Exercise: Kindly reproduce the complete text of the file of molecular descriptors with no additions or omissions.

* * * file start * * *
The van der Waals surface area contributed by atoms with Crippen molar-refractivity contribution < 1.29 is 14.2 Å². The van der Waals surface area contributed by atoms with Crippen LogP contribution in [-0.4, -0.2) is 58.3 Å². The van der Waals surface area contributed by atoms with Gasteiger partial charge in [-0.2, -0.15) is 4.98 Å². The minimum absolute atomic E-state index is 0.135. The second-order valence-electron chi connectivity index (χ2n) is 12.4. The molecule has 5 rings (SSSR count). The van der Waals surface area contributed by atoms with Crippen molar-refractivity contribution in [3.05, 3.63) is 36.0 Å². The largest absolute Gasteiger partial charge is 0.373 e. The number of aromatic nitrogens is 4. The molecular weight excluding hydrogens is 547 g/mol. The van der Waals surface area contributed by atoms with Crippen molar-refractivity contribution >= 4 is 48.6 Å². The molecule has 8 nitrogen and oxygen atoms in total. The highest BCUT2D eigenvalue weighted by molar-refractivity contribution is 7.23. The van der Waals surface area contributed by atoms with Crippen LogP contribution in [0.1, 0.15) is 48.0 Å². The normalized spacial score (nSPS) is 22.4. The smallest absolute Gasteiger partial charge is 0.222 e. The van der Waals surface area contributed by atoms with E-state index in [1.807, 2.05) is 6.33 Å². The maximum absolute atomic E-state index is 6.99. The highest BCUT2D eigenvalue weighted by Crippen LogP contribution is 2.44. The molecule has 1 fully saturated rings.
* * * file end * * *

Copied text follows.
The van der Waals surface area contributed by atoms with Crippen molar-refractivity contribution < 1.29 is 14.2 Å². The van der Waals surface area contributed by atoms with Crippen LogP contribution in [-0.4, -0.2) is 58.3 Å². The van der Waals surface area contributed by atoms with Gasteiger partial charge in [-0.2, -0.15) is 4.98 Å². The minimum absolute atomic E-state index is 0.135. The second-order valence-electron chi connectivity index (χ2n) is 12.4. The molecule has 5 rings (SSSR count). The van der Waals surface area contributed by atoms with Crippen molar-refractivity contribution in [3.05, 3.63) is 36.0 Å². The largest absolute Gasteiger partial charge is 0.373 e. The number of aromatic nitrogens is 4. The molecular weight excluding hydrogens is 547 g/mol. The van der Waals surface area contributed by atoms with Crippen molar-refractivity contribution >= 4 is 48.6 Å². The molecule has 8 nitrogen and oxygen atoms in total. The highest BCUT2D eigenvalue weighted by molar-refractivity contribution is 7.23. The van der Waals surface area contributed by atoms with Crippen LogP contribution in [0.1, 0.15) is 48.0 Å². The normalized spacial score (nSPS) is 22.4. The smallest absolute Gasteiger partial charge is 0.222 e. The van der Waals surface area contributed by atoms with E-state index in [1.807, 2.05) is 6.33 Å². The maximum absolute atomic E-state index is 6.99. The highest BCUT2D eigenvalue weighted by Crippen LogP contribution is 2.44. The molecule has 1 fully saturated rings.